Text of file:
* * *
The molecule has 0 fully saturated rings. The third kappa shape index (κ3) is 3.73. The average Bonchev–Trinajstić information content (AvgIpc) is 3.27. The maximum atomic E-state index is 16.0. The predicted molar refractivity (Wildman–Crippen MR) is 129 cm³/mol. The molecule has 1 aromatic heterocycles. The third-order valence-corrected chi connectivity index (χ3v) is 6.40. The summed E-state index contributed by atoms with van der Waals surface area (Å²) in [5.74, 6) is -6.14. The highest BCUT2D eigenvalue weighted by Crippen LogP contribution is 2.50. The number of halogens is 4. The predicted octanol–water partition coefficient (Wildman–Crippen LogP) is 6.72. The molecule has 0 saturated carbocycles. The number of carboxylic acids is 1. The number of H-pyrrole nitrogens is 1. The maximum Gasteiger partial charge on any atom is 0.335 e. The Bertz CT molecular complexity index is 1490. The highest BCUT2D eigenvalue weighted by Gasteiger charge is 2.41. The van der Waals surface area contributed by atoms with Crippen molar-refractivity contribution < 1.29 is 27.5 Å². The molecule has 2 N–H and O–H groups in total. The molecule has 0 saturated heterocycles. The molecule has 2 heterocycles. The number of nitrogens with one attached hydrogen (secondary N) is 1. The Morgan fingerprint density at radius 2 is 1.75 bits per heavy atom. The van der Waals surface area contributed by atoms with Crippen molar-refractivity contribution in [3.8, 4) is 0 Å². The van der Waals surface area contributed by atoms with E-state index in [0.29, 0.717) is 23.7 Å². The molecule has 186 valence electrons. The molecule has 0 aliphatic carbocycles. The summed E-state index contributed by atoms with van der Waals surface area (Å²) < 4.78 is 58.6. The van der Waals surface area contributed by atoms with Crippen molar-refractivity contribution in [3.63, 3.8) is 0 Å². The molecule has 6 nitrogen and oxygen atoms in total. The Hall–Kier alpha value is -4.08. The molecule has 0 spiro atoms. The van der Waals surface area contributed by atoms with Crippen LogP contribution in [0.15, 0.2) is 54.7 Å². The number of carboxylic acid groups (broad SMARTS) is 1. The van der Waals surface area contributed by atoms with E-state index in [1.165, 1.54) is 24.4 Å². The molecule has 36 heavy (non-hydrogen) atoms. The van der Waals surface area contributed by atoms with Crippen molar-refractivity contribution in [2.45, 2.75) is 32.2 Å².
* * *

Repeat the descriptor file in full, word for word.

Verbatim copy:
The molecule has 0 fully saturated rings. The third kappa shape index (κ3) is 3.73. The average Bonchev–Trinajstić information content (AvgIpc) is 3.27. The maximum atomic E-state index is 16.0. The predicted molar refractivity (Wildman–Crippen MR) is 129 cm³/mol. The molecule has 1 aromatic heterocycles. The third-order valence-corrected chi connectivity index (χ3v) is 6.40. The summed E-state index contributed by atoms with van der Waals surface area (Å²) in [5.74, 6) is -6.14. The highest BCUT2D eigenvalue weighted by Crippen LogP contribution is 2.50. The number of halogens is 4. The predicted octanol–water partition coefficient (Wildman–Crippen LogP) is 6.72. The molecule has 0 saturated carbocycles. The number of carboxylic acids is 1. The number of H-pyrrole nitrogens is 1. The maximum Gasteiger partial charge on any atom is 0.335 e. The Bertz CT molecular complexity index is 1490. The highest BCUT2D eigenvalue weighted by Gasteiger charge is 2.41. The van der Waals surface area contributed by atoms with Crippen molar-refractivity contribution < 1.29 is 27.5 Å². The molecule has 2 N–H and O–H groups in total. The molecule has 0 saturated heterocycles. The molecule has 2 heterocycles. The number of nitrogens with one attached hydrogen (secondary N) is 1. The Morgan fingerprint density at radius 2 is 1.75 bits per heavy atom. The van der Waals surface area contributed by atoms with Crippen molar-refractivity contribution in [3.8, 4) is 0 Å². The van der Waals surface area contributed by atoms with E-state index in [0.29, 0.717) is 23.7 Å². The molecule has 186 valence electrons. The molecule has 0 aliphatic carbocycles. The summed E-state index contributed by atoms with van der Waals surface area (Å²) < 4.78 is 58.6. The van der Waals surface area contributed by atoms with Crippen molar-refractivity contribution in [3.63, 3.8) is 0 Å². The molecule has 6 nitrogen and oxygen atoms in total. The Hall–Kier alpha value is -4.08. The molecule has 0 spiro atoms. The van der Waals surface area contributed by atoms with Crippen LogP contribution in [0.15, 0.2) is 54.7 Å². The number of carboxylic acid groups (broad SMARTS) is 1. The van der Waals surface area contributed by atoms with E-state index in [1.165, 1.54) is 24.4 Å². The molecule has 36 heavy (non-hydrogen) atoms. The van der Waals surface area contributed by atoms with Crippen molar-refractivity contribution in [2.45, 2.75) is 32.2 Å².